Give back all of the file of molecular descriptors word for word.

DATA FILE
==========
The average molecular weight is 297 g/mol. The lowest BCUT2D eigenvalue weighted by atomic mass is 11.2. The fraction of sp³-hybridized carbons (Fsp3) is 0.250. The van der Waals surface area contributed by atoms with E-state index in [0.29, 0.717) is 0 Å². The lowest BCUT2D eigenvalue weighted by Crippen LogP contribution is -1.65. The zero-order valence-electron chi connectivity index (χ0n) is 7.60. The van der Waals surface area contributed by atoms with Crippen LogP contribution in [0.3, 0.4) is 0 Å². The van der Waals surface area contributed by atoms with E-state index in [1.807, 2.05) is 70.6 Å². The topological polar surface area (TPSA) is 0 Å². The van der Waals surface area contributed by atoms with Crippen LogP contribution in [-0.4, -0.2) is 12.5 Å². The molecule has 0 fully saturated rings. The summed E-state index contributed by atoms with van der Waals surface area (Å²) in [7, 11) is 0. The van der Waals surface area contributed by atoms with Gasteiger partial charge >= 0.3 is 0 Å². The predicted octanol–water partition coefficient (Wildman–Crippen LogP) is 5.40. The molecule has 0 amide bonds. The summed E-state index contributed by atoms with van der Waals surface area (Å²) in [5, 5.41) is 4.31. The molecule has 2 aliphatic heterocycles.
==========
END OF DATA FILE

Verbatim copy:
The average molecular weight is 297 g/mol. The lowest BCUT2D eigenvalue weighted by atomic mass is 11.2. The fraction of sp³-hybridized carbons (Fsp3) is 0.250. The van der Waals surface area contributed by atoms with E-state index in [0.29, 0.717) is 0 Å². The lowest BCUT2D eigenvalue weighted by Crippen LogP contribution is -1.65. The zero-order valence-electron chi connectivity index (χ0n) is 7.60. The van der Waals surface area contributed by atoms with Crippen LogP contribution in [0.3, 0.4) is 0 Å². The van der Waals surface area contributed by atoms with E-state index in [1.807, 2.05) is 70.6 Å². The topological polar surface area (TPSA) is 0 Å². The van der Waals surface area contributed by atoms with Crippen LogP contribution in [-0.4, -0.2) is 12.5 Å². The molecule has 0 fully saturated rings. The summed E-state index contributed by atoms with van der Waals surface area (Å²) in [7, 11) is 0. The van der Waals surface area contributed by atoms with Gasteiger partial charge >= 0.3 is 0 Å². The predicted octanol–water partition coefficient (Wildman–Crippen LogP) is 5.40. The molecule has 0 amide bonds. The summed E-state index contributed by atoms with van der Waals surface area (Å²) in [5, 5.41) is 4.31. The molecule has 2 aliphatic heterocycles.